Hege Edvardsen, senior adviser in LMI, represented the pharmaceutical industry in the debate and challenged the politicians to become more hands-on.

“We see that political decisions do not agree with what is actually delivered in the health service,” said Edvardsen, “It is important to strengthen the public-private collaboration. We have done a lot in oncology, but we are still struggling to get access to new treatments and we are lagging behind other Nordic countries. We need to consider the entire ecosystem when we talk about these things. If we wish to increase the number of clinical studies and attract research investments to Norway, we must also become better at solving the access part.”

The meeting also included mingling between the participants and the audience, which sparked further conversations and reflections. The debate will continue in our communication channels and at our next meeting during Arendalsuka at Clarion Hotel Tyholmen on 18 August 2022 (08:00-09:30). We hope to see you there!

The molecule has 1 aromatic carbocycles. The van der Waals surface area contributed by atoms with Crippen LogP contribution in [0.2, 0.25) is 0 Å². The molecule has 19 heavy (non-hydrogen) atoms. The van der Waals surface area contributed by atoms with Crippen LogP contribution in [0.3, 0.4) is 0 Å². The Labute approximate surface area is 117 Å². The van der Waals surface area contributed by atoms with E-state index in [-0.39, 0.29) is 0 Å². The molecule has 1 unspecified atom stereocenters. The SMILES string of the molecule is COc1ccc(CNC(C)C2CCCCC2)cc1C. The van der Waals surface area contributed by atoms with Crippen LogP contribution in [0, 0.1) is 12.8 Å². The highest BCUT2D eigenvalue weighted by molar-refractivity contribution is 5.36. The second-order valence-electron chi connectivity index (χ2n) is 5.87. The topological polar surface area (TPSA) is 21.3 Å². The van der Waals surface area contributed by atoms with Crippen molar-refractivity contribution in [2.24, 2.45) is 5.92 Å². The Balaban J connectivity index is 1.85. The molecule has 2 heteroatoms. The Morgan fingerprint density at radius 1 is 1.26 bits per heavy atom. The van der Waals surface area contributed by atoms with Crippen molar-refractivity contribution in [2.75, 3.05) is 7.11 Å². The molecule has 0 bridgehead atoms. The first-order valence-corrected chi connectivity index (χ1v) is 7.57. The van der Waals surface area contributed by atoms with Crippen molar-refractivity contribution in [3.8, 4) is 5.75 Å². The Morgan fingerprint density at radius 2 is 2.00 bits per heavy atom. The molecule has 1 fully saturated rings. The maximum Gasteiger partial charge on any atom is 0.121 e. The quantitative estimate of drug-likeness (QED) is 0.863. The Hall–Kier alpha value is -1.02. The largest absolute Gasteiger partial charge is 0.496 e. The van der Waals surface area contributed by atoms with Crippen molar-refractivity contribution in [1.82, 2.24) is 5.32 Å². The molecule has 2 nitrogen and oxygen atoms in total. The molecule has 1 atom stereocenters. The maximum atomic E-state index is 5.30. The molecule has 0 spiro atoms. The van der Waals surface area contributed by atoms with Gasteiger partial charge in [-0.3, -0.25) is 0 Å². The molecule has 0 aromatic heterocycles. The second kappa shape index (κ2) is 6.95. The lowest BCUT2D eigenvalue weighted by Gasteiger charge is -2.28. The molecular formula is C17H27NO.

Watch the meeting here (in Norwegian):



This meeting was a collaboration between Oslo Cancer Cluster, Norwegian Cancer Society, LMI, AstraZeneca, Janssen and MSD.

logos of organising partners


Man on podium talking with sticker saying "cluster collaborations"

The Future of Cancer Treatment

What is the The Future of Cancer Treatment all about?

The seminar series The Future of Cancer Treatment (Fremtidens kreftbehandling in Norwegian) usually has two yearly events, always about new possibilities in cancer treatments, and how Norway can be better equipped to keep up with the rapid developments in precision medicine.

It started as a political meeting in 2015, during a political festival in the southern Norwegian town Arendal. The last seminar was also held in Arendal, 18 August 2021.